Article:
Saturday, April 2, 2011

A Room of One's Own: Building a School with Kids

No Lemming Left Behind (2009)
I grow tired of the education arguments. They seem so circular, pointless really.  It seems to be either all "Rah Rah Rah, public education is the best!" or "Look at all the students public schools are failing." Neither is particularly helpful, but perhaps that isn't the intention. I know we get a lot wrong in public education. I have seen it first hand as a teacher, administrator, and mom.  Saying so does not mean that I want pubic education dismantled. I just want it to be better (in)formed, more relevant and inspiring for all who participate, but especially for the kids.

I was driving a car full of kids today who asked me would I consider opening a "home schooling classroom" (their phrase, not mine). When I asked them why, they offered these reasons:
  1. I won't get detention for reading ahead in a book.
  2. We can game.
  3. We can go on lots of field trips (to NYC, to the shore, to the lake) and hike, look at tide pools, just go outside.
  4. I wouldn't have to sit at a desk.
  5. I wouldn't have to sit still.
  6. I  might learn to read. It's hard for me now and I don't like it.
  7. I could stay on one thing for awhile and really learn it.
  8. I could study history and travel around and write about it.
  9. We could skype with other kids, like the ones we game with now. (They named gamers from three continents).
  10. I wouldn't get in trouble for talking.
  11. Instead of just reading about something I could make stuff.
  12. No stupid homework.
  13. I could make animated films.
  14. I could do real chemistry.
  15. I could bring my iPad to school and use it.
  16. You won't take my phone away if you see it & give me a detention. 
  17. No test packs. 
  18. Sometimes I want to do the teaching.
  19. I could make mistakes and not get an F or be threatened with getting an F.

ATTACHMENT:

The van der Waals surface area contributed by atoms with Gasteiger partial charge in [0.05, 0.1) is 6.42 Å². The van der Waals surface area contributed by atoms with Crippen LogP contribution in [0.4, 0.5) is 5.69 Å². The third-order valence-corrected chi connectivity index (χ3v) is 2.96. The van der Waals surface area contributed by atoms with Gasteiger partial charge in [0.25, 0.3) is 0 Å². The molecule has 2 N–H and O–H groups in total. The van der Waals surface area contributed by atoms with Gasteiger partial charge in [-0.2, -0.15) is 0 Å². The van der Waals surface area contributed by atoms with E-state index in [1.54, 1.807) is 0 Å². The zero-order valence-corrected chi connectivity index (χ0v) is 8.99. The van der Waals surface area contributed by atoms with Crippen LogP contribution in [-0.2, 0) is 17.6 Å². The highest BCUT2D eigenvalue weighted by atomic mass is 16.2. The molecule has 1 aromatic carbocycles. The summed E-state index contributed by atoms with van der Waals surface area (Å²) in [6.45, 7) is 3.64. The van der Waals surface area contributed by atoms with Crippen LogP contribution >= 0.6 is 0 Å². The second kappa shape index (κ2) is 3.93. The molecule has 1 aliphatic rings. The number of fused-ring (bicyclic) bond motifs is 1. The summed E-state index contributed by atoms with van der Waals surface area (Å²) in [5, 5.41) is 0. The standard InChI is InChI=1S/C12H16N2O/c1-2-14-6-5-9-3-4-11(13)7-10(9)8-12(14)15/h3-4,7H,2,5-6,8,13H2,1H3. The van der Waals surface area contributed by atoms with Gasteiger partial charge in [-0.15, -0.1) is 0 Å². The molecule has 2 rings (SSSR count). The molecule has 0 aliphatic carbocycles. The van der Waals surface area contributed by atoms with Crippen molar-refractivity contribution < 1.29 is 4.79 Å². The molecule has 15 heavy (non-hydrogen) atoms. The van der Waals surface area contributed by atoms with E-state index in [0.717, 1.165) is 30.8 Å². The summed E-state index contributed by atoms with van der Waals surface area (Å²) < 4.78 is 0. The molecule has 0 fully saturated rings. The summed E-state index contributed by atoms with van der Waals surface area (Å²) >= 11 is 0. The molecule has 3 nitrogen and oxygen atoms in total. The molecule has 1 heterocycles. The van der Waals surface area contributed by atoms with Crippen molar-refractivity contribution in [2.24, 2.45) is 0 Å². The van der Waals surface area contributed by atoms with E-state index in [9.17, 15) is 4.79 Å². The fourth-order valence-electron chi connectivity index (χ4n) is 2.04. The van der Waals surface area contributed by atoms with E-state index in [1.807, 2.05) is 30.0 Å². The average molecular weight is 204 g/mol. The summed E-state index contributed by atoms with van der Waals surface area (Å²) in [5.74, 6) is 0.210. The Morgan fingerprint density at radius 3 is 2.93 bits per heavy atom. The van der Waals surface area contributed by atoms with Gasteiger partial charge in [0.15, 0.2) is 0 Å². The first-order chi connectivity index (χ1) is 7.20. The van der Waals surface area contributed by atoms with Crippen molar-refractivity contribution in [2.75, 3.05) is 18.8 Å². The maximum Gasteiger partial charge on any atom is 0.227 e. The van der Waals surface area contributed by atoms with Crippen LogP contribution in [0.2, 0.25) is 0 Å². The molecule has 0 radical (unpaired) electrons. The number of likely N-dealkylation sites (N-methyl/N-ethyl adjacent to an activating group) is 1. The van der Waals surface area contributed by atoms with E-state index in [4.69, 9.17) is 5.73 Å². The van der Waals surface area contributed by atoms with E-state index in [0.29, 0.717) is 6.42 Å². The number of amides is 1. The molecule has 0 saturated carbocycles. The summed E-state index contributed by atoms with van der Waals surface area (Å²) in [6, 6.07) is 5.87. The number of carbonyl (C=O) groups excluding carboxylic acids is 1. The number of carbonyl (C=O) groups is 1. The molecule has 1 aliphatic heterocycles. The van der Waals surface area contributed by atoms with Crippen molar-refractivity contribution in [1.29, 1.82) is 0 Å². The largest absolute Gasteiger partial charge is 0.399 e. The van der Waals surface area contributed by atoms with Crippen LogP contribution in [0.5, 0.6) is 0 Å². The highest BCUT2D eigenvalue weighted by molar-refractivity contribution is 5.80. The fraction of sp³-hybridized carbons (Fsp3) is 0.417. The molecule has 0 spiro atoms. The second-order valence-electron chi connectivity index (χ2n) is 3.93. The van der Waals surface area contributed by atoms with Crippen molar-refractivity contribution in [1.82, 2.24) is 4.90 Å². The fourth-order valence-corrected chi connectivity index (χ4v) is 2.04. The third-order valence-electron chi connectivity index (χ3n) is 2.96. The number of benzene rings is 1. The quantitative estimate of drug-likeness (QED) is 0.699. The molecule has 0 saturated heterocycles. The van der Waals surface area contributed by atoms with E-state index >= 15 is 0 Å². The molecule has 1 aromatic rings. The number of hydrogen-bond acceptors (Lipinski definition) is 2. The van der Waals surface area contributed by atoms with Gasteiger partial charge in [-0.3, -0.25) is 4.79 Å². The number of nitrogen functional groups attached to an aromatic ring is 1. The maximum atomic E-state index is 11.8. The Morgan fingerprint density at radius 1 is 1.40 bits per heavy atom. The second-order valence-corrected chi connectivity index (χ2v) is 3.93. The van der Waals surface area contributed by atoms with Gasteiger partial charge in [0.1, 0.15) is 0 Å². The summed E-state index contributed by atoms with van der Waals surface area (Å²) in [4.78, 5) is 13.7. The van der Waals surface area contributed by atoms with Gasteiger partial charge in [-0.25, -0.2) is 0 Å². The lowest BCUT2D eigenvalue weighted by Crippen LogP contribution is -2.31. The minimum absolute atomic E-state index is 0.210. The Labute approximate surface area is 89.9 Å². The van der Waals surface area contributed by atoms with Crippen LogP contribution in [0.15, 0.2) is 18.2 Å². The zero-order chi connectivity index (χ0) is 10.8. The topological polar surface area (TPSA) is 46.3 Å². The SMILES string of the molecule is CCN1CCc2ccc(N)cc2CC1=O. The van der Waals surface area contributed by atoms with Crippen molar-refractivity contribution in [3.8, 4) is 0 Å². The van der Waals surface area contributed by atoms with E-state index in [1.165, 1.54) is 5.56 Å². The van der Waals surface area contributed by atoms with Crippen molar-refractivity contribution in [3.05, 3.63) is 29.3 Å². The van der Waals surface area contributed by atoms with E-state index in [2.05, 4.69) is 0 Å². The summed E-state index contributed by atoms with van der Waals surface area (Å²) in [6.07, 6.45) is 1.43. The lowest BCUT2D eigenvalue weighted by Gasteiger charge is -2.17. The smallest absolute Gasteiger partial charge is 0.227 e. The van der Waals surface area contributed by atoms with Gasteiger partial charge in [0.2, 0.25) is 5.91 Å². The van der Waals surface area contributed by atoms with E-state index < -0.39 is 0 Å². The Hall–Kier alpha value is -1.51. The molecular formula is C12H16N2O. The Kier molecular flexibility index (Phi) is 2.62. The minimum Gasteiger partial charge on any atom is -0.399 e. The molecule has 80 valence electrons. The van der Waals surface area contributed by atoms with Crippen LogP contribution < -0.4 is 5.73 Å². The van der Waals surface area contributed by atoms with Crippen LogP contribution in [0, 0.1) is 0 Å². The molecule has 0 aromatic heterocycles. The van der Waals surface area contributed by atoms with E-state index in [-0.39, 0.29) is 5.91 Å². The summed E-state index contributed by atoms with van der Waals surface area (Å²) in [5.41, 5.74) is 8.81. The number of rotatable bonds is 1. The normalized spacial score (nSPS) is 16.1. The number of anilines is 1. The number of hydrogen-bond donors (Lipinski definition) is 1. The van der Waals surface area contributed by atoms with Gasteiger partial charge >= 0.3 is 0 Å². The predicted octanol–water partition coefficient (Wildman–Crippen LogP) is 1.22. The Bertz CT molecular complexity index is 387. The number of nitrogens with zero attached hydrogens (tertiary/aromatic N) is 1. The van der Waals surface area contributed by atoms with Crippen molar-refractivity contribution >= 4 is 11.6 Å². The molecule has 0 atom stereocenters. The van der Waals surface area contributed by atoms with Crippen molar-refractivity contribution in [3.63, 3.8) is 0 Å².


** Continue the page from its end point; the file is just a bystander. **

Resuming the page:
20. We could have fog days*.
When I asked what they would miss about school they had two responses: friends (although they seemed to think all their friends would be enrolled in the home schooling classroom) and certain foods sold in the cafeteria.

I thought a lot about their responses and realized that it wouldn't take much to build the type of school (or home schooling classroom:) that would honor their rather meager requests.  Embedded in the different ideas expressed was the idea of choice. It seemed to be most paramount and I know that it is a necessity for learning deeply.  Choice matters and we should honor it in schools. I also thought about their desire to experience the world more directly. Is it really such a foreign concept to want to experience the world and remake it through various forms; to connect with others within and beyond our national borders; to be able to use the technologies they use everyday freely while learning?

I know some classrooms (in public schools) that approach these ideas, but no schools that fully embrace experiential learning and choice.  Nonetheless, it seems only a matter of will to make such a school with kids.

Any takers?

*Fog days is a family euphemism that means playing hookey from school in order to make photographs because it is such a great fog day to shoot.


  1. I've long fantasized about creating the Margaret Donaldson School; it sounds like those pesky children stole my plans.

    Hey, Newark's got some money--who knows?


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